2. Perkins’ Loan Perkins loan

It is a type of loan offered through bank lending companies. Because of its ease of use, popularity, and flexibility, many financial institutions offer Perkins loans to their customers. A student who takes out a Perkins loan would pay back his or her lender according to a set schedule. If the student chooses not to repay the loan, then the money he/she borrows is added to the principal balance until the entire balance is repaid.

3. Stafford Loan with Subsidy

A subsidized Stafford loan is a type of subsidized loan, which means the government pays some of the interest charged on the loan while the student is still in school. By law, the student’s monthly payment cannot exceed 10 percent of his or her discretionary income. In addition, the loan must be paid off within 20 years or the remaining balance becomes due immediately. However, if the borrower fails to make payments after 60 days, the unpaid portion of the loan accrues interest at a variable rate equal to the prime rate published in the Wall Street Journal plus 2 percent. After five years of making payments on a subsidized loan, the borrower may apply for an unsubsidized loan, thereby eliminating any future obligation to pay interest.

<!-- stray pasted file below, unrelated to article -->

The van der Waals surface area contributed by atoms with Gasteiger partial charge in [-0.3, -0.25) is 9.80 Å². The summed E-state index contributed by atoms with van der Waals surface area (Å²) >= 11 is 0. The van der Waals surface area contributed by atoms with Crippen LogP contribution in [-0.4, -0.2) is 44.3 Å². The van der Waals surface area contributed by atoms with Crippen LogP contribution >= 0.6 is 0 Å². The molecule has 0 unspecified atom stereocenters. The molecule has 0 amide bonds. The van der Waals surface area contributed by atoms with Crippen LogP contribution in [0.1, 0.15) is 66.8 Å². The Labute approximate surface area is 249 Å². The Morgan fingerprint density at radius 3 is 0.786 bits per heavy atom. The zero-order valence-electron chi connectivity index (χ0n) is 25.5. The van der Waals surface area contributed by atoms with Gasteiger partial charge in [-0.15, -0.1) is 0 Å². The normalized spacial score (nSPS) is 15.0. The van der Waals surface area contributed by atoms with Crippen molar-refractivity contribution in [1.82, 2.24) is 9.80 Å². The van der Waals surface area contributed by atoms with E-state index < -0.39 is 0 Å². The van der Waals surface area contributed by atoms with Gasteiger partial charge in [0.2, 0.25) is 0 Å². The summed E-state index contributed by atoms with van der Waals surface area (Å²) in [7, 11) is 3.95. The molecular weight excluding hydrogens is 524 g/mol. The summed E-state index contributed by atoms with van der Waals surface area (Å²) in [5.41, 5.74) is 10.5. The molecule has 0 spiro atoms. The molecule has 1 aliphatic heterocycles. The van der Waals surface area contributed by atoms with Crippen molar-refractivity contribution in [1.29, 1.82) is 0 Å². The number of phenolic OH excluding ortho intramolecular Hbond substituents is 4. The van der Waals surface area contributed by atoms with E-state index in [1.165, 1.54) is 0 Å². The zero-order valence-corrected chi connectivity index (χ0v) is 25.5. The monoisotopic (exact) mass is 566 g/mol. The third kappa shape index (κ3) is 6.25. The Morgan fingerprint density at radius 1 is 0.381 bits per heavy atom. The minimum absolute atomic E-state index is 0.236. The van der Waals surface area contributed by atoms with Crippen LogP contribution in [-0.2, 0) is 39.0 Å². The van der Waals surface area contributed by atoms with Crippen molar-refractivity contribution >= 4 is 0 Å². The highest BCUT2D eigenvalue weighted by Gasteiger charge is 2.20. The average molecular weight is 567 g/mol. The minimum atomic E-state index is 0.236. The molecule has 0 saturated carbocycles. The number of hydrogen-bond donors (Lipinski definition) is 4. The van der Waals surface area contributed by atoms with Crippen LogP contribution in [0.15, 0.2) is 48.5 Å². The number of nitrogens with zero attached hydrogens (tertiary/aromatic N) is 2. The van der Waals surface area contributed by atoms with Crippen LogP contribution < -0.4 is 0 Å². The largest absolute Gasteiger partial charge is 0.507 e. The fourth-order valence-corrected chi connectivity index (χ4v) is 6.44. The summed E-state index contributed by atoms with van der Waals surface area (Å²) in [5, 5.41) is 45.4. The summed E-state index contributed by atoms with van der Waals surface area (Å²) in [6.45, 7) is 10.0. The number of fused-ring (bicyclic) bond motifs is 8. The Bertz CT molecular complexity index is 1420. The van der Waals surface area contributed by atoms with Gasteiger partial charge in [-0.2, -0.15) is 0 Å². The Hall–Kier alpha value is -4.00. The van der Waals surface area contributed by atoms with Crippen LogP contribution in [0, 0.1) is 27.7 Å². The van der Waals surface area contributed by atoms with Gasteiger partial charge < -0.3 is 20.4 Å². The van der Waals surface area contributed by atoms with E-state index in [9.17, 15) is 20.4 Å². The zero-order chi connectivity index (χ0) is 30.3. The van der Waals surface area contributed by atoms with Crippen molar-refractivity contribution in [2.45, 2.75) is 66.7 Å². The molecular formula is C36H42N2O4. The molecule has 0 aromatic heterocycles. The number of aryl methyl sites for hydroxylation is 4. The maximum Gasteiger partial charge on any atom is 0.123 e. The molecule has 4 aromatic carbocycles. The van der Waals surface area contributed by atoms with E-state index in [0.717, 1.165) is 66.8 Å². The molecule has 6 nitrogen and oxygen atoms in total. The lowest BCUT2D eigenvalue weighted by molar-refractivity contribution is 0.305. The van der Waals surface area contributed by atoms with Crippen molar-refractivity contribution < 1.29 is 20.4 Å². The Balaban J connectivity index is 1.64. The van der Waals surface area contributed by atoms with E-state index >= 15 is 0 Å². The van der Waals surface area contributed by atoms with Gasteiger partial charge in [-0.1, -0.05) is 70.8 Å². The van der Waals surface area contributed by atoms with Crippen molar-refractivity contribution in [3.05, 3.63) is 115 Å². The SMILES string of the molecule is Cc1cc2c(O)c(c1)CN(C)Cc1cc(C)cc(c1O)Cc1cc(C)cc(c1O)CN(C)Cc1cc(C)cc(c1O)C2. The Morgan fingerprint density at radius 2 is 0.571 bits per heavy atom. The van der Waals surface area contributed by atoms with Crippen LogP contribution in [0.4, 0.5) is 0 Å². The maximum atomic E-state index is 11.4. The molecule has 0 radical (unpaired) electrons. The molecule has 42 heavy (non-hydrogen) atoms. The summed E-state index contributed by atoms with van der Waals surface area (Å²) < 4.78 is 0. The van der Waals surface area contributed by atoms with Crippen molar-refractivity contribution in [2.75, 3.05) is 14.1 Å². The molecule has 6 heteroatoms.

4. Stafford Loan, Unsubsidized

The unsubsidized Stafford loan is similar to the subsidized version except that the government does not pay the interest on the loan. Rather, the lender charges the borrower an interest rate greater than what is allowed under the loan program. An example of a higher interest rate is 9.8 percent, which is two points above the maximum allowable rate of 6.8 percent. The difference between the lower rate and the higher rate helps cover the costs incurred by the lender.

5. The PLUS Loan

The PLUS Loan is designed to help parents finance college education costs. whereas parents of non-dependent children can only use their personal savings. To qualify for a PLUS loan, the parent must be employed and have a steady job, and the student must be enrolled full time in an eligible institution.